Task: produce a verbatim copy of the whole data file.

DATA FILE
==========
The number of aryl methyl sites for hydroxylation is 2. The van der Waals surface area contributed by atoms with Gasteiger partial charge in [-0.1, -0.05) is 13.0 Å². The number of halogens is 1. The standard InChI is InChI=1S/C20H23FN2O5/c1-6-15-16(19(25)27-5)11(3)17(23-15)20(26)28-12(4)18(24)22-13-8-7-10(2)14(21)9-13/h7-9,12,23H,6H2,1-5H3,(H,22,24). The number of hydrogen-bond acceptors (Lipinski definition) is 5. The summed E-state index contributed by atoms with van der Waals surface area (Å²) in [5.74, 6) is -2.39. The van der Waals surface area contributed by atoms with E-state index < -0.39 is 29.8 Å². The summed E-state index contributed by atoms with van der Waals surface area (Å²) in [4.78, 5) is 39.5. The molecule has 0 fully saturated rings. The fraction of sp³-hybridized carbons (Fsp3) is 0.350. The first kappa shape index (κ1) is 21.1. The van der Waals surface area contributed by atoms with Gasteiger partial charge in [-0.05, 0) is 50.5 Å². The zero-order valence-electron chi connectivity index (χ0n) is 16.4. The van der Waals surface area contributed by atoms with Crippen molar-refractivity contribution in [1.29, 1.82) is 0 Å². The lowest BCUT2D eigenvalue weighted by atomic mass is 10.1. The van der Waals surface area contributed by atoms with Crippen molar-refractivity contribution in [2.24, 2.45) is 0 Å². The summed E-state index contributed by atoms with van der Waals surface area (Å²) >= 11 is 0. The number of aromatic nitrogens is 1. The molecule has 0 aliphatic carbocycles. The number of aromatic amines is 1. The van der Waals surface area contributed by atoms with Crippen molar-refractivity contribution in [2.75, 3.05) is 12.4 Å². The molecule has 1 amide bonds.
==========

The number of aryl methyl sites for hydroxylation is 2. The van der Waals surface area contributed by atoms with Gasteiger partial charge in [-0.1, -0.05) is 13.0 Å². The number of halogens is 1. The standard InChI is InChI=1S/C20H23FN2O5/c1-6-15-16(19(25)27-5)11(3)17(23-15)20(26)28-12(4)18(24)22-13-8-7-10(2)14(21)9-13/h7-9,12,23H,6H2,1-5H3,(H,22,24). The number of hydrogen-bond acceptors (Lipinski definition) is 5. The summed E-state index contributed by atoms with van der Waals surface area (Å²) in [5.74, 6) is -2.39. The van der Waals surface area contributed by atoms with E-state index < -0.39 is 29.8 Å². The summed E-state index contributed by atoms with van der Waals surface area (Å²) in [4.78, 5) is 39.5. The molecule has 0 fully saturated rings. The fraction of sp³-hybridized carbons (Fsp3) is 0.350. The first kappa shape index (κ1) is 21.1. The van der Waals surface area contributed by atoms with Gasteiger partial charge in [-0.05, 0) is 50.5 Å². The zero-order valence-electron chi connectivity index (χ0n) is 16.4. The van der Waals surface area contributed by atoms with Crippen molar-refractivity contribution in [1.29, 1.82) is 0 Å². The lowest BCUT2D eigenvalue weighted by atomic mass is 10.1. The van der Waals surface area contributed by atoms with Crippen molar-refractivity contribution in [2.24, 2.45) is 0 Å². The summed E-state index contributed by atoms with van der Waals surface area (Å²) >= 11 is 0. The number of aromatic nitrogens is 1. The molecule has 0 aliphatic carbocycles. The number of aromatic amines is 1. The van der Waals surface area contributed by atoms with Crippen molar-refractivity contribution in [2.75, 3.05) is 12.4 Å². The molecule has 1 amide bonds.